Release date: August 30, 2016
I graciously received a ARC from the author in exchange for an honest review.
The world knows Kaiya as the Dragon Charmer. After vanquishing the Last Dragon with the power of her voice, all she wants is to return to a quiet life of anonymity. Instead, the Emperor tasks her with an onerous task: negotiating with the aggressive Teleri Empire for the extradition of her cousin, who tried to murder the imperial family and usurp the Dragon Throne.
The mission reunites her with her childhood friend Tian, now an assassin-spy who loathes killing. He is no longer the adorable, gullible boy from her memories, any more than she is the adventurous, sweet girl from his. Instead of rekindling nostalgia for a youthful innocence they both yearn for, their reunion ignites a mutual hatred.
When the Teleri Empire breaks off negotiations, Tian must help Kaiya escape. Orcs, Ogres, and enemy soldiers stand between them and home, and their volatile relationship could get them captured… or killed.
Funny enough, my first draft of this review originally resembled a kind of ode to the Legends of Tivara, Daughter of The Dragon Throne series and I went into this long speech about how much I enjoyed this book as being the last book in the series and how much I was going to miss all of these characters and the wonderful tales of Tivara. I’m happy to say that True Colors Of Betrayal is NOT the final book in this series, but has been, by far, my favorite.
In fact, I found that almost immediately after starting the book, I had a feeling that it would turn out to be my favorite from this series and I was not wrong. Although I think that my deep appreciation for this book and series comes from the fact that I’ve followed these characters from day one, this was still a great book.
Following immediately after The Dragon Charmer and Princess Kaiya’s battle with Avarax, we find ourselves catching up to Tian working as a “trades officer” in Iksuvi when Jie catches up to her old friend with news of Princess Kaiya’s arrival for the up and coming Northwest Summit. But it’s in this cold, unfamiliar city where the lives of Tian, Princess Kaiya and Jie are forever altered following a Telerian take over.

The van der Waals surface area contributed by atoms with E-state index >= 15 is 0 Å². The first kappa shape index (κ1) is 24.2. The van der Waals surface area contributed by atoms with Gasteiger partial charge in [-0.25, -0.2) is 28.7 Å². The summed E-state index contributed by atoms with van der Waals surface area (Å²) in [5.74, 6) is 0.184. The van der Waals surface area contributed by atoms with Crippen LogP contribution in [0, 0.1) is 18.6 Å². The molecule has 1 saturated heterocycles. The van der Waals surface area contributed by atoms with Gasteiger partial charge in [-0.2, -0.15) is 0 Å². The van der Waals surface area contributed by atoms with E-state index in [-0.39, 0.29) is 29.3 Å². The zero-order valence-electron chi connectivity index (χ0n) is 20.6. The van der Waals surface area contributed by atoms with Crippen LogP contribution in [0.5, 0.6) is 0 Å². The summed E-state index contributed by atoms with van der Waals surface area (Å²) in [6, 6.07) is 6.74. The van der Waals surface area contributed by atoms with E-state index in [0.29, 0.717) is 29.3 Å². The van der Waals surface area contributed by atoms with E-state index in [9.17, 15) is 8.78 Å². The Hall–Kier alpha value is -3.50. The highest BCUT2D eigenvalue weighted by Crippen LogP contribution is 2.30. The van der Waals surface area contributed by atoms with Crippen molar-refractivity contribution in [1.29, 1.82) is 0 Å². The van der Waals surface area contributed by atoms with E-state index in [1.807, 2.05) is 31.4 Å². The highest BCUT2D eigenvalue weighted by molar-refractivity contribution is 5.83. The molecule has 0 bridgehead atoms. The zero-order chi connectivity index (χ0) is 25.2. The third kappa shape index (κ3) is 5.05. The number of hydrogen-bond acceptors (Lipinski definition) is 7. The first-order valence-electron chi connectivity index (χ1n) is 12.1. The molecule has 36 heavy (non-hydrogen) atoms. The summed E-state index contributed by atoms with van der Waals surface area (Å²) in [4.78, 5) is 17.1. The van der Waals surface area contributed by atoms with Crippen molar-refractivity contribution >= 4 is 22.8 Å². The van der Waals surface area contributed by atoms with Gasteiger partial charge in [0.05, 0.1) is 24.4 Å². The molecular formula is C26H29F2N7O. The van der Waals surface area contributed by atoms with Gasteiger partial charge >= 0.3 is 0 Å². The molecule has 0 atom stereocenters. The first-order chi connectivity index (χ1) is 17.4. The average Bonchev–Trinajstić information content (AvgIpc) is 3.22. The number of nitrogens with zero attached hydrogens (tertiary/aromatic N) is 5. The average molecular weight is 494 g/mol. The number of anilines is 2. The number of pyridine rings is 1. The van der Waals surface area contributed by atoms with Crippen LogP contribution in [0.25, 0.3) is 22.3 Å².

This book, unlike the first two is not based on the legend/prophecy of Princess Kaiya and the last great dragon, Avarax. And while I loved reading about Princess Kaiya discovering and developing her powers and her voice, I really liked the strong politics/war (though technically considered a territory conflict) elements that were in this book because the reader is shown a more realistic side to the characters and the world that they’ve been living in up until this point.
All of the strengths, skills and challenges we’ve seen from Tian, Jie and Princess Kaiya over the past three years or so (book wise) felt like walks in the park compared to True Colors of Betrayal. Particularly for Princess Kaiya, in the sense that she was never fully face-to-face with any of the politics or cusps of war quite like she is in this book. For the most part readers would watch as those around her manipulated/schemed and used her as a chess piece for their own means, starting with Avarax (aka Prince Hardeep and aka Rumiya), Peng Kai-Long (also her cousin) or Minister Hong Jianbin (the list could go on.)
Although she doesn’t have full control over her actions and decisions while being caught in the middle of a brimming war between several other neighboring nations, watching Kaiya endure months of downfalls and heart ships following her escape from the Cathyi embassy in Iksuvi and attempt make it safely back home to Cathy was intense.
This book brought a great sense of mortality with it as well the fact that we see Princess Kaiya even have to face being without the gift of her voice on top of being without the security of the Tianzi or Cathy. It is like experiencing the story of what happens to a hero after they’ve done the legendary task they’ve been destined to accomplished. The defeat of Avarax marked an ending as well as a beginning for Kaiya; with new settings, new faces, new creatures, a little less magic and a new enemy, I found it hard to just talk about a handful of them.
Speaking of which, Geros (The first counsel) was and is one of the most memorable, cruel and loathsome villains/antagonists I think I’ve ever come across. Which was another reason I found this book to be so fantastic; I found Geros’ character to be even more threatening and intimidating than Avarax. Geros’ character is consistently present throughout the book, but Avarax was mainly this looming myth whose existence couldn’t be fully proven or denied.
Also with the slow progression of their relationship, the reader gets to see a slow strain in Jie and Tian’s. At one point a question of loyalty and even bouts of jealousy. And it was great that we finally get to learn more about the mystery behind Jie’s past and her parents while also getting the chance to see her character in a more independent/solidarity role apart from both Tian and Princess Kaiya.
By the time I got to the end of the book I was happy to see the true leader role that Kaiya eventually ends up taking by the end of the book–despite the circumstances. I’m eager to see how she moves forward with the neighboring territories fighting around her and the deep seeded corruption rooting away at her home land Cathy from within. If you love histotical fiction stories, and high fantasy novels, you will definitely love True Colors of Betrayal and the entire Legends of Tivara, Daughter of The Dragon Throne series.